Voyager 2 makes its closest approach to Uranus and becomes the first and only spacecraft to see the seventh planet from up close. It discovers 11 new moons among other things.
Voyager 2 Encounters Neptune
Voyager 2 makes its closest approach to Neptune and becomes the first and only spacecraft to see all the four ice giants from up close. It discovers 6 new moons among other things.
Voyager 2 Turns Blind
Engineers turn off cameras to conserve power and use computer memory and data rate for other instruments. The spacecraft will never fly close to an astronomical object to take pictures again.
Pale Blue Dot is Clicked
From a distance of 6 billion kilometres, Voyager 1 clicks the iconic picture of Earth as a tiny speck suspended on a sunbeam. This will be the last series of picture it ever takes.
The First Man-Made Object in Interstellar Space
Voyager 1 becomes the first man-made object to enter the Interstellar space by crossing the Heliopause.
The Ringing of Interstellar Space
Voyager 1 makes the first measurement of the density of interstellar medium, when a wave caused by coronal ejection from the sun, reaches Voyager 1 and causes the plasma in Interstellar space to ring.
Voyager 2 Enters Interstellar Space
For a second time in history, a man made object enters the Interstellar space by crossing the Heliopause.
How was the Pale Blue Dot Picture Taken?
The tour for Voyager 1 was over after the Saturn encounter which twisted its path away from the plane where most of the planets orbit the sun and towards Interstellar space. As the craft was flying towards Interstellar space, mission team members decided to turn off the cameras to conserve both electrical and computational power. Before this could happen, Carl Sagan, the noted astronomer and member of the team behind the Golden Record, proposed an idea to take one last picture of the Earth before Voyager 1 closed its eyes forever. The idea was approved and the probe took a “family portrait” series of 60 photos, capturing the sun, Venus, Jupiter, Saturn, Uranus and Neptune in addition to Earth. (Mercury was too close to the sun to be imaged, and sunlight bouncing around in the camera blocked Mars out.)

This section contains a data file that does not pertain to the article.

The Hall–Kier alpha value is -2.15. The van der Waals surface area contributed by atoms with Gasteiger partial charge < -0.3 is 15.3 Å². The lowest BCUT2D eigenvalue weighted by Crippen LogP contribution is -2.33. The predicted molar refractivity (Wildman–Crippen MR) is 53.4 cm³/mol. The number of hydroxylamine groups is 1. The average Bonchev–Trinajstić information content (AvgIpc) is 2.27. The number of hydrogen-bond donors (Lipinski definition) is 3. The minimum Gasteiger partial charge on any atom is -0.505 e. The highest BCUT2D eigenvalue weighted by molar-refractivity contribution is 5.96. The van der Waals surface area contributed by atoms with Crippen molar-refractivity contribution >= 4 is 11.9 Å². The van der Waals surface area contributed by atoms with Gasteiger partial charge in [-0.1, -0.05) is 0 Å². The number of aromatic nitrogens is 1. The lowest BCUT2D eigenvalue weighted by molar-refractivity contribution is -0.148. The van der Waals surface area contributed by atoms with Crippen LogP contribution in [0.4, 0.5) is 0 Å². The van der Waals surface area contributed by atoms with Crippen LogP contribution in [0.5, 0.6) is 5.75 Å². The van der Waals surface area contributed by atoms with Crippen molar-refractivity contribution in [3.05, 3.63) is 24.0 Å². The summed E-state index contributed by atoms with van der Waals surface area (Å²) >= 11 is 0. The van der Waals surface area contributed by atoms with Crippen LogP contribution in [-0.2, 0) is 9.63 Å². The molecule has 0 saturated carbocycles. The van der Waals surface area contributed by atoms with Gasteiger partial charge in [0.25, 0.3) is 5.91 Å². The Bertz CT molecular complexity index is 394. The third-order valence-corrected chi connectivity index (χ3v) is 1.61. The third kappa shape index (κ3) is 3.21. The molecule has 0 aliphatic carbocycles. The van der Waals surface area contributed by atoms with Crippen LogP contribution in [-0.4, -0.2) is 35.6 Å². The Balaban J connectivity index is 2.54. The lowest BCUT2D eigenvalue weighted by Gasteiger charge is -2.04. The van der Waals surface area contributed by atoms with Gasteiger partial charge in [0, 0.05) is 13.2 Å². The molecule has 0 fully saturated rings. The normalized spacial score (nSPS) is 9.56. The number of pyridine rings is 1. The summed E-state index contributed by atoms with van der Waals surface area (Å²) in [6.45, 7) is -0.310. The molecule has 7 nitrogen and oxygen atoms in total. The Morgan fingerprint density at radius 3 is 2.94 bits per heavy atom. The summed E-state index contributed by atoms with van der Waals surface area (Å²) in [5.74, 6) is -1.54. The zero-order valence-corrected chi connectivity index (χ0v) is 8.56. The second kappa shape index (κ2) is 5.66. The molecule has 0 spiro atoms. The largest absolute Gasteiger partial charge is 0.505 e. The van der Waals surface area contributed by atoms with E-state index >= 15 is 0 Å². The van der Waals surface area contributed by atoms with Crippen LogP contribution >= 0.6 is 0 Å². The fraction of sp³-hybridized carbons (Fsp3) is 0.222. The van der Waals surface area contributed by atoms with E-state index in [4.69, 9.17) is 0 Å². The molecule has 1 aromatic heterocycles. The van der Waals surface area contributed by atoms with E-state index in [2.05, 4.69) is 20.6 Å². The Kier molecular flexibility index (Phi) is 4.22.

The Pale Blue Dot is part of this collection. Sagan himself popularized the image and its message in his book “Pale Blue Dot: A Vision of the Human Future in Space”. He later acknowledged that the picture did not have much scientific value, as the Earth was too small from this distance to make out any detail. Nevertheless, he believed it was meaningful and necessary as a perspective on our place in the universe.
Earth was one of the last things the probe saw before closing its eyes forever. The Pale Blue Dot picture was taken at 0448 GMT on February 14, 1990; just 34 minutes before the commands to shut down its cameras were transmitted.
The perspective behind Pale Blue Dot
Here is an excerpt from the audiobook “Pale Blue Dot: A Vision of the Human Future in Space” by famous astronomer and author Carl Sagan on what this picture represents.